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2-Minute Mentor: Teaching Graduate Seminars

Teaching graduate seminars

  • How can I increase my confidence when I’m teaching advanced students?
  • How do I balance my experience and knowledge?
  • What course objectives should I focus on in graduate seminars?

Click below to watch CTE’s 2-Minute Mentor video on this topic:

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Teaching Graduate Seminars video transcript (doc)

Strategies for teaching the key ideas of a discipline in small groups

When a class is small and the students are advanced in the content of a discipline, there are several broad approaches to designing class activities that can make use of the group and the collective experience and knowledge of the teacher and students.

 

Generating
Questions

Teach your students about the types of questions normally asked in your discipline.

As a class, students can work collaboratively to identify interesting and appropriate questions for their field. The questions can be framed as good research questions, good test questions for a graduate course, or good comprehensive exam questions.

After the list of questions is winnowed down to just the best, work with the students to identify the common criteria that make these questions “good.”

Formulating
Arguments

A student or the whole group presents a thesis statement or a position.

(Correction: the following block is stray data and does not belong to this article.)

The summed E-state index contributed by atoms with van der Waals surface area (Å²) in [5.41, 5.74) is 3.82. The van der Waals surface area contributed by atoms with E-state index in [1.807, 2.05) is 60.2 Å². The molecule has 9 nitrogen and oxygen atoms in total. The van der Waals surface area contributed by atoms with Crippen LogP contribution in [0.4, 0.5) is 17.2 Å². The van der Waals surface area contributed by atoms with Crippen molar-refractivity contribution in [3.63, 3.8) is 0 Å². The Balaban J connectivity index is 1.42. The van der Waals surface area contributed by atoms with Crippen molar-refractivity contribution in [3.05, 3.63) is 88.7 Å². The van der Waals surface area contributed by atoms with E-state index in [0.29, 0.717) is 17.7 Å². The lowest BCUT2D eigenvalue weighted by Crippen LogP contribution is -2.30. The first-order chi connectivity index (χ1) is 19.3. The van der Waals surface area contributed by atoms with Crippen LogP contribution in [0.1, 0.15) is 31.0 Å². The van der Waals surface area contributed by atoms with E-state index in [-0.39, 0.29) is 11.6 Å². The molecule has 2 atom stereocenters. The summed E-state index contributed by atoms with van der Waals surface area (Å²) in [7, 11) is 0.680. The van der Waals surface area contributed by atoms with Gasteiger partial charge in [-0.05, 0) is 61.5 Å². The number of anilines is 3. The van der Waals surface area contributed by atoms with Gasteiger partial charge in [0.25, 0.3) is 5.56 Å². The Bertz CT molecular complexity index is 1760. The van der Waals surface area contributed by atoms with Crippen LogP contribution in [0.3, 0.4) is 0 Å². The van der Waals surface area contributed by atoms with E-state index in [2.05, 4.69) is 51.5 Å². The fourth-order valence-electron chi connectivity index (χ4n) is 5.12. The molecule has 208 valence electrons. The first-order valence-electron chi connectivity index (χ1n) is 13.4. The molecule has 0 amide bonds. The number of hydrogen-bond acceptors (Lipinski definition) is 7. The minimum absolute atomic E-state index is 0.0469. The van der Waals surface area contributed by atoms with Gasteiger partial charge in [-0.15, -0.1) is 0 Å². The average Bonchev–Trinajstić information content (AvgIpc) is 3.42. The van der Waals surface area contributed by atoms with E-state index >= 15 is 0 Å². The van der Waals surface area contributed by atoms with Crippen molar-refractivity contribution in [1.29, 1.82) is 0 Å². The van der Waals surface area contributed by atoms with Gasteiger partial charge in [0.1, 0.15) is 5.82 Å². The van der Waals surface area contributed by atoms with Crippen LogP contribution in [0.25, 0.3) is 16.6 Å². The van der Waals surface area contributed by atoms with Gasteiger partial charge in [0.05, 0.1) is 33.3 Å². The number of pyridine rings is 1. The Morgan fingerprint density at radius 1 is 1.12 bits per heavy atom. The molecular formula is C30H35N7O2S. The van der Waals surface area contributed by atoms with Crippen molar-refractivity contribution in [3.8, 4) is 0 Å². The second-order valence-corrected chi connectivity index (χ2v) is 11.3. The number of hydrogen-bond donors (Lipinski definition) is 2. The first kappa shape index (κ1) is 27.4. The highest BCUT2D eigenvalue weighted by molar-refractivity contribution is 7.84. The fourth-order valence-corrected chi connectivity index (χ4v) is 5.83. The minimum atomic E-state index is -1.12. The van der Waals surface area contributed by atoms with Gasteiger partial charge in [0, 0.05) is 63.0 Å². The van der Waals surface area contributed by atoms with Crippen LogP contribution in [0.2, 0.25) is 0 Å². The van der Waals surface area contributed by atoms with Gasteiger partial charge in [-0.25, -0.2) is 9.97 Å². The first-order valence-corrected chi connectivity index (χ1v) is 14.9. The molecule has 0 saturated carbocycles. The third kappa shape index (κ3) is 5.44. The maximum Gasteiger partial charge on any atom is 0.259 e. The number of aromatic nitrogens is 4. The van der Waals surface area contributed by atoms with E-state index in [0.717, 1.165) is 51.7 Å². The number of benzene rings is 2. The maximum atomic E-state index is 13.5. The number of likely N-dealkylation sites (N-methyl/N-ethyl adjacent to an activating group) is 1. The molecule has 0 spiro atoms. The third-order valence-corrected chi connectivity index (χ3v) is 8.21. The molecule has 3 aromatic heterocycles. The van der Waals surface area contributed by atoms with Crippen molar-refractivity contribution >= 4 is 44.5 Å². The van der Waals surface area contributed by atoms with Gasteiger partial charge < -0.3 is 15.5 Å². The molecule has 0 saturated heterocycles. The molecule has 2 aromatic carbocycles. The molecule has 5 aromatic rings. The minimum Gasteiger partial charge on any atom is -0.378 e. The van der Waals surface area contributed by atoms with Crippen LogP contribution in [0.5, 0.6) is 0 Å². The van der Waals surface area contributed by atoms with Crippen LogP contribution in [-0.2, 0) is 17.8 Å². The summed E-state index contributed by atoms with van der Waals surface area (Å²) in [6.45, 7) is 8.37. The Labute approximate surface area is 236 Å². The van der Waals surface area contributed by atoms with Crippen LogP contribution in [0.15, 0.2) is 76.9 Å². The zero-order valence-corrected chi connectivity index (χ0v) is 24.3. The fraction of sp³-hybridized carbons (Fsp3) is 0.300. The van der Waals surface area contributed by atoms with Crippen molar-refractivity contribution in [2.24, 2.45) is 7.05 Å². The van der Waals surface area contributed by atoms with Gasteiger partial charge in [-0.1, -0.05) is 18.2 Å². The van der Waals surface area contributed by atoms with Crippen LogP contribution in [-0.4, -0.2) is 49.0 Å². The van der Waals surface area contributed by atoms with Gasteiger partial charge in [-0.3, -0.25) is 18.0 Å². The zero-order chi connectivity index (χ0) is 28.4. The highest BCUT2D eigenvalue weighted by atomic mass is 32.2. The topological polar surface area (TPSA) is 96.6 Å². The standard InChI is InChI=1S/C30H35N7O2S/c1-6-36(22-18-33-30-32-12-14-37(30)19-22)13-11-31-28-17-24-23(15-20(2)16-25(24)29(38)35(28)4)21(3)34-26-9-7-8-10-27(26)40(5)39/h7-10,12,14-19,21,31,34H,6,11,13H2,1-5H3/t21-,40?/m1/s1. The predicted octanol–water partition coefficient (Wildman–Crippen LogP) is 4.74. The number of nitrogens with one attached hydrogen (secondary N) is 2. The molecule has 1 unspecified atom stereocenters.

The statements could be hypothesized answers to the “good” questions generated in the activity described above.

The group presents evidence or arguments in support of the statement and opposed to the statement. Encourage students to provide arguments for both sides.

Self-Reflection

Self-reflection tasks ask students to examine their own thought processes as they identify interesting questions and develop guesses as to the answers.

Encouraging self-reflection is a good response when the group answer is “wrong” or, at least, different from what you or the field has concluded.

 

More about teaching graduate students

The following links provide more information about approaches to teaching graduate seminars:

Additional materials are available in CTE’s Essential Guide to Teaching.

Some useful articles on the teaching of graduate seminars:

  • The September 2010 issue of Teaching Matters (pdf) explores the connection between “signature pedagogies” and engaged learning.
  • The April 2005 issue of Teaching Matters (pdf) focuses on the value and power of using discussion among students to recognize the tacit dimensions of professional knowledge and to integrate the specialized language so common in specialized fields.
  • These authors (pdf) suggest that a graduate seminar can be structured as a mini-research conference: Sivilotti, P.A and Weide, B.W., “Research, Teaching, and Service: The Miniconference as a Model for CS Graduate Seminar Courses,” Proceedings of SIGCSE Technical Symposium on Computer Science Education, 2004, pp. 487- 491.

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